"It's cool!" That was the most often heard comment from students attending the newly rebuilt Ben Franklin Elementary School. Construction of the new school building was barely completed by the first day of school on August 31. Students and their parents walked around construction fences still shielding unfinished landscaping from trampling feet.
"It's got much more space and it's got cool stuff in it," said Natalie Peterson, a second-grader, echoing the opinion of many of the students.
The new building is two stories tall with lots of high ceilings and natural light. It's a Northwest modern style and has a corrugated metal roof, a big change from the old flat-roofed 1960s-era rambler with buckets catching drips in the hallways after every rain.
"I like that there's a second story," said Christy Truong, a fourth-grader, although Soheila Saghari, a fifth- grader whose classroom is on the second floor says, "I like the new school about the same as the old one, except it's more work to climb up the stairs, especially in the morning when I'm tired."
Embracing our climate
The new school takes advantage of the features of our area. Now, rainstorms will create a waterfall and fountain in a center courtyard of the school, as rainwater from the roof drains into a cleverly engineered work of art that celebrates our rainy weather.
The new building sits farther back on the school site, but a grove of trees behind the building has been preserved. In past years, students have seen owls in those trees. The high windows in the new building let in as much of our elusive sun as possible. "I love all the natural light," says Peggy Anderson, the school librarian.
Blacktopped playgrounds keep kids from getting muddy, while providing a canvas for painted gameboards. The new playground sports stenciled maps of the United States and the world. Kids have already invented games they play on these maps. "It's cool that it has a racetrack," says second-grader Jacob Rumpf.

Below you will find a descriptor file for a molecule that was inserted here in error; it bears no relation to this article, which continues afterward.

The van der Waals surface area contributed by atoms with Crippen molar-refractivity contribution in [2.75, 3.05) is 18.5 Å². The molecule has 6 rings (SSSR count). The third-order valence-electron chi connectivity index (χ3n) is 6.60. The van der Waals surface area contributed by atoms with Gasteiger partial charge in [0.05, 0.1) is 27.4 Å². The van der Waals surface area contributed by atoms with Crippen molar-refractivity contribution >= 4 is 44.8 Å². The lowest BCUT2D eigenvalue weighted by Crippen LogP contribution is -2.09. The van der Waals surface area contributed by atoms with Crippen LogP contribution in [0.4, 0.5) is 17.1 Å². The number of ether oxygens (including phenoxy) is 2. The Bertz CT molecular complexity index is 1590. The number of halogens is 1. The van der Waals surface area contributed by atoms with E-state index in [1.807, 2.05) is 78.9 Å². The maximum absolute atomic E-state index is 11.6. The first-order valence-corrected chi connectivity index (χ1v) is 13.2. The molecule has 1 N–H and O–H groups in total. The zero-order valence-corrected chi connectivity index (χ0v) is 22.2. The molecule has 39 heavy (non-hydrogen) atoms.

Sharing with the community
A new grass play field in the southwest corner of the school site will serve both the school and the Kirkland community. Under an agreement between the Lake Washington School District and the Kirkland parks department, the city will build and maintain this new field for use by the school during the day and for public use after school and on weekends. It will add one more much-needed soccer field to our area's inventory.
The city is also installing a new climbing/exercise structure on the school playground, again for joint use by the school and public. Kirkland will maintain the structure as well as the woods behind the school.
Teachers enjoy upgrades
"It is so exciting to have a brand new school with up-to-date technology'" said second-grade teacher Joy Brooke. "I am enjoying integrating the document camera and the projection system into different content areas and I can see my students are benefiting already!"
Every classroom has a high-tech system that allows teachers to project documents onto the wall where students can see them with ease.
Art docent Sharon Morrison is excited about the kiln in the art room and, for the first time, the school has a dedicated music room in the main building.
"The climbing wall is going to be great for the kids," says physical education instructor Lin McKinney, pointing at the south wall of the new gymnasium. Hand and footholds like those on the climbing rocks at REI stores poke out of the wall up to a height of about 8 feet. The new gym also has a floor made of recycled rubber material.
Fourth-grader Oscar Parrish identified the new lunch room as one of his favorite features of the new school. At the old school, lunch was served from catering carts set up every noontime in the front hallway. Children had to return to their classrooms to eat. Now they can eat together in a large common room adjacent to the gymnasium.
The noise level from the long tables full of chatting lunchers is measured with a traffic signal on the wall. It changes from green to yellow to red as the room gets louder.
With new schools come new things, and new needs. The school principal, Mary Cronin, has registered the school on the baby registry at Target to encourage parents to contribute items such as books for those extra shelves in the school library.
Like all blends of community and professional vision, there will be many features that work wonderfully, and some that need work, but overall, the verdict is, "It's cool" to have a new school.